Merck & Co Inc (NYSE:MRK) and AstraZeneca PLC (LSE:AZN) are pressing the accelerator on their COVID-19 treatment candidates, which experts say may help to keep a lid on infections this winter.
In the week to 3 October, infections were up by only 1% in the UK, with low levels of hospitalisations thanks to the protection offered by vaccines.
READ: AstraZeneca antibody treatment halves COVID-19 deaths in new trial
Further boosting of the vaccine protection for the older population and single doses in school children is likely to help with infections, according to analysts at JP Morgan, though the cold weather could contribute to a rise in cases – but not so much in hospitalisations.
The investment bank reckons that Merck’s pill molnupiravir, which halved hospitalisations in unvaccinated patients, will play a big part in avoiding further lockdowns in the coming months.
The candidate would be much easier to use than its competitors, produced by Regeneron, Eli Lilly and GlaxoSmithKline PLC (LSE:GSK), which have to be administered via injection.
Merck’s pill could be taken home by patients that have tested positive for COVID-19 and are at risk of developing severe symptoms, relieving pressure on hospitals.
The pharma giant plans to double manufacturing capacity after receiving huge demand from all over the world, with plans to reach 20mln courses of treatment or 800mln tablets.
It has secured supply deals with Singapore, New Zealand, Australia and South Korea over the past week alone and is in talks with further governments.
The US agreed in June to buy 1.7mln treatment courses for US$1.2bn in total, or US$700 per course.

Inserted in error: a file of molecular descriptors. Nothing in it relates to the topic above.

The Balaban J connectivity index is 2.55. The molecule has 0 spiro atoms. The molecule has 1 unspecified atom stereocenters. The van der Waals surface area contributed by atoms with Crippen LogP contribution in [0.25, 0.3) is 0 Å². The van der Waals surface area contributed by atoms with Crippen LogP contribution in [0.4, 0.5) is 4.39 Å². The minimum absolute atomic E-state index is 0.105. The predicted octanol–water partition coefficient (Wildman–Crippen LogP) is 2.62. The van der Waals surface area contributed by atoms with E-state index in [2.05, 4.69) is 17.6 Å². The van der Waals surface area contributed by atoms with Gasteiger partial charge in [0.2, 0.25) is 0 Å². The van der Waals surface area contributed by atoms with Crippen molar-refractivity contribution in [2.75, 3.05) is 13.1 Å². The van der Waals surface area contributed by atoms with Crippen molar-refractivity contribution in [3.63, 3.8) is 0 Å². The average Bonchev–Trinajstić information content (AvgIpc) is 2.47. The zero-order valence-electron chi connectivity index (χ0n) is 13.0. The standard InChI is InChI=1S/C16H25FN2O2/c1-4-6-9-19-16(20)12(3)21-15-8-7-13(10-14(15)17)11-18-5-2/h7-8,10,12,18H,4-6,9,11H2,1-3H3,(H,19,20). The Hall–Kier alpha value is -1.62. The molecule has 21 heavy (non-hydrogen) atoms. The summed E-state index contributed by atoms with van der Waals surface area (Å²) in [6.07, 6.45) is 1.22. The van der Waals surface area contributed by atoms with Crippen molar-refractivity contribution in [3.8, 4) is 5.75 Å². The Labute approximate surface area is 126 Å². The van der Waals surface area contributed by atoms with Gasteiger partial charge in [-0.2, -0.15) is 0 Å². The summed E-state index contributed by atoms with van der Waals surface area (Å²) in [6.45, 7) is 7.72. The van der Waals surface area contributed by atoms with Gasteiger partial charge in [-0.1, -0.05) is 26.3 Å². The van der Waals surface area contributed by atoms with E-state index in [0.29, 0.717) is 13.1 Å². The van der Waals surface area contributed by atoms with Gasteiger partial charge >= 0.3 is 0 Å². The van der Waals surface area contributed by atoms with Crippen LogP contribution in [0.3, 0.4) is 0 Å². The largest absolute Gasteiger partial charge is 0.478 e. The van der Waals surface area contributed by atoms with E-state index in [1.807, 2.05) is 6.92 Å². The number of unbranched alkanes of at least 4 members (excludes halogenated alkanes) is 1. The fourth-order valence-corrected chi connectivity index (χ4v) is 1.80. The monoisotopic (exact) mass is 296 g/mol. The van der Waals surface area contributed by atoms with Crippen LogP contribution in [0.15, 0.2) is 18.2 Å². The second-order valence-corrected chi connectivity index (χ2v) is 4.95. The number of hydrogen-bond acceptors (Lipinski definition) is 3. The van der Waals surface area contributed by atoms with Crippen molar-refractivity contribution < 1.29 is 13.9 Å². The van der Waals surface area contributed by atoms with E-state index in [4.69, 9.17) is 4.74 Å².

Molnupiravir, the new medicine being hailed as a “huge advance” in the treatment of Covid-19, costs $17.74 to produce, according to a new report. Merck is charging the U.S. government $712 for the same amount of medicine, or 40 times the price. https://t.co/7SKwW257TU
— The Intercept (@theintercept) October 7, 2021
However, an independent report commissioned by the World Health Organisation noted that the stockpiling by richer countries could harm supply to poorer areas, as it happened with Covax’ efforts to distribute coronavirus vaccines.
Consulting firm Dalberg Advisors said that the US buying doses in advance is a further risk to inequality of access across the world, Fortune reported.
“We are doing these special purchase agreements as a sort of initial way to get therapy to people as quickly as possible in certain countries and there’s a large number of them that we’re working through,” Nicholas Kartsonis, Merck’s senior vice-president of clinical research, told the Financial Times.
“But I don’t want to underestimate the second tier of this, which is trying to get to as many people around the world as we can.”
Meanwhile, AstraZeneca also posted glowing final-stage trial results for its AZD7442 candidate, which halved the risk of death or catching severe COVID-19 in a phase III trial of people with mild symptoms.
It has already submitted paperwork for emergency use authorisation in the US, however this medicine would also be injected, meaning Merck’s could remain the preferred option.
Shares in AstraZeneca dipped 1% to 8,907p on Tuesday afternoon, while Merck was flat at US$79.59 at open.